The entirety of Fisher's Oilers/Titans tenure saw either Roos or Brad Hopkins at left tackle. Without going back and watching tons of Hopkins film, and freely admitting my pro-Roos bias, I had to choose from a number of consistently strong Roos seasons. 2008 feels like as good a choice as any given the team's overall excellence saw him chosen to the All-Pro team. The other tackle spot came down to a toss-up between Stewart and Jon Runyan, with Big Country leading the way for CJ2K the choice thanks to the Titans' strongest run direction being right end and right tackle the season.
The interior offensive line selections were difficult. The Titans were good running left in 1999, the offense was good enough it deserves more than just Neal, and Matthews was an All-Pro selection that season, so that filled left guard. Fisher's Titans seemed to alternate between cast-off centers and veterans used to support a young line. Mawae made the All-Pro team in 2008, but he meant more to the line in 2006, plus he played all 16 games that year. Olson was a mainstay at right guard for years; 2002 was chosen to recognize that season's offensive performance. I could well be underrating Kevin Donnalley or Jake Scott here.
DEFENSIVE FRONT SEVEN
DE: Jevon Kearse, 1999 Titans
DT: Albert Haynesworth, 2008 Titans
DT: Aaron Donald, 2015 Rams
DE: Robert Quinn, 2013 Rams
OLB: Keith Bulluck, 2004 Titans
MLB: Randall Godfrey, 2000 Titans
OLB: David Thornton, 2007 Titans
Note to opposing quarterbacks: good freakin' luck. This defensive line will tear you to shreds. Kearse's 14.5-sack, eight-forced fumble rookie season is too legendary to leave off the list. Opposite him is Quinn, who had 19.0 sacks, 21 hits, and 43 hurries per Football Outsiders Almanac 2014. Honorable mention to Chris Long (11.5 sacks, 33.5 hurries in 2012) and Kyle Vanden Bosch (12.0 sacks in 2005, 12.5 in 2007).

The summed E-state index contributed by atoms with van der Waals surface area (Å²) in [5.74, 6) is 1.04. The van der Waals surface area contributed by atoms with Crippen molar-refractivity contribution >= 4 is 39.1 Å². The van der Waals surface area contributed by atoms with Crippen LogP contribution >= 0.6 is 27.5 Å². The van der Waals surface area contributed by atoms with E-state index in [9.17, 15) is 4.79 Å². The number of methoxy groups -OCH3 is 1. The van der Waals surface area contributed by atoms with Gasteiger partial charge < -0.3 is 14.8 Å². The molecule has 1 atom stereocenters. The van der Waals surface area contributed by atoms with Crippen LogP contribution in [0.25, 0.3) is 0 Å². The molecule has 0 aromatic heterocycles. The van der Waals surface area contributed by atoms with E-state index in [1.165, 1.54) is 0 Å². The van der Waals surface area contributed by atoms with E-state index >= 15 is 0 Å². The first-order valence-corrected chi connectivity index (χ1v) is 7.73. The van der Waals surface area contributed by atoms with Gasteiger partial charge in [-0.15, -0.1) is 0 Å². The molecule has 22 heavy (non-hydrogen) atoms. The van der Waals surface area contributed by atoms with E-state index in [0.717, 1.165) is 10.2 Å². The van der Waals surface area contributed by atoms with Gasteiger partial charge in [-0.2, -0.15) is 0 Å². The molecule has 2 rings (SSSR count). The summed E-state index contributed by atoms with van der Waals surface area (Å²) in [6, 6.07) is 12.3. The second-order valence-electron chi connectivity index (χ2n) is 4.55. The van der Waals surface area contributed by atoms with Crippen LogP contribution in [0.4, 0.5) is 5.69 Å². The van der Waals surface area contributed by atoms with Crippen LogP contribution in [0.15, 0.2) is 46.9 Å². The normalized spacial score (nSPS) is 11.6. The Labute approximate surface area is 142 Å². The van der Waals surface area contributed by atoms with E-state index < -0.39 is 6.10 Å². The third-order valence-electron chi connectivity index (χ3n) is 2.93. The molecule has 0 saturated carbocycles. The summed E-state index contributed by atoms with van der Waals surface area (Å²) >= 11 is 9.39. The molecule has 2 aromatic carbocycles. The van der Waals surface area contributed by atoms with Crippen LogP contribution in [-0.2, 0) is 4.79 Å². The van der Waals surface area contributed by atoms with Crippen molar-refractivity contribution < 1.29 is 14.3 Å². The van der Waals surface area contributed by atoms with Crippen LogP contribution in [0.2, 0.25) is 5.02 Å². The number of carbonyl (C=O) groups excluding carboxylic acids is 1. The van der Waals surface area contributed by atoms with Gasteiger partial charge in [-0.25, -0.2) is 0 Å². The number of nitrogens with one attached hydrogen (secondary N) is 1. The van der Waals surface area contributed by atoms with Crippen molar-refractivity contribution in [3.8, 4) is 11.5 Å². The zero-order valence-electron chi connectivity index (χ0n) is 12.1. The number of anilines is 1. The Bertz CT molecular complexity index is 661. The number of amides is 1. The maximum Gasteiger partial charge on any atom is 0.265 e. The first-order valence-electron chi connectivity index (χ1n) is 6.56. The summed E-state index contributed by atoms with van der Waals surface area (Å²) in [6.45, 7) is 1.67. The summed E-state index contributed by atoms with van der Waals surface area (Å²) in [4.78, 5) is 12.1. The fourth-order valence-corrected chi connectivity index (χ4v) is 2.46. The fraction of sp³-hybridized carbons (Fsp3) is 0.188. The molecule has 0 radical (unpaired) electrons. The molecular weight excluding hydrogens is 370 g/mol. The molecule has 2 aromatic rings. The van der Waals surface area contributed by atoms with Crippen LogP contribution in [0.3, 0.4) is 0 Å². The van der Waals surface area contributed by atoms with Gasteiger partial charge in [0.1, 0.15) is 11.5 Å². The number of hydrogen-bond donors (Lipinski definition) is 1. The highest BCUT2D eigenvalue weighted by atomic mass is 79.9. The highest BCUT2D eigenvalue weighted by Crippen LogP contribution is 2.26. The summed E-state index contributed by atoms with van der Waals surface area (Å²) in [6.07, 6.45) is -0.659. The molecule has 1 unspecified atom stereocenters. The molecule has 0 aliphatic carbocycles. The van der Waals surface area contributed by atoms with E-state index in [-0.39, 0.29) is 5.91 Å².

At defensive tackle, flip a coin between Haynesworth's consecutive All-Pro seasons that earned him the big free-agent contract from Washington. He terrorized opposing defenses, and the E-T stunts with Vanden Bosch saw offensive linemen get embarrassed. Donald did not earn Defensive Player of the Year honors until the McVay era, so we have to settle for 11.0 sacks, 27 hits, and 33 hurries (I chose that over 2016's 8.0-sack, 24-hits 44-hurry partial Fisher season). There is not the same sort of star second tier here that there is at defensive end, just a bunch of really good players. I could be underrating an older season like, say, Gary Walker in 1997, but not enough to displace either starter.
Bulluck was a lock at one outside linebacker spot, and I went with 2004 over 2003 largely for personal reasons. I did not have a candidate I loved for the second outside linebacker spot. Alec Ogletree with the Rams was an attempt to replicate the same college safety-to-star weakside linebacker conversion, with not nearly the same results. Thornton in 2007 gives DVOA's top defense some recognition; as Ned Macey wrote in FOA 2009, he was a "very-good-but-not-quite-Pro Bowl level of player." Middle linebacker was rarely a signature position in a Jeff Fisher defense. The arrival of Godfrey was a key part of the leap from 1999's mediocre defense to 2000's better-than-the-heralded-Ravens (by DVOA, regular-season version).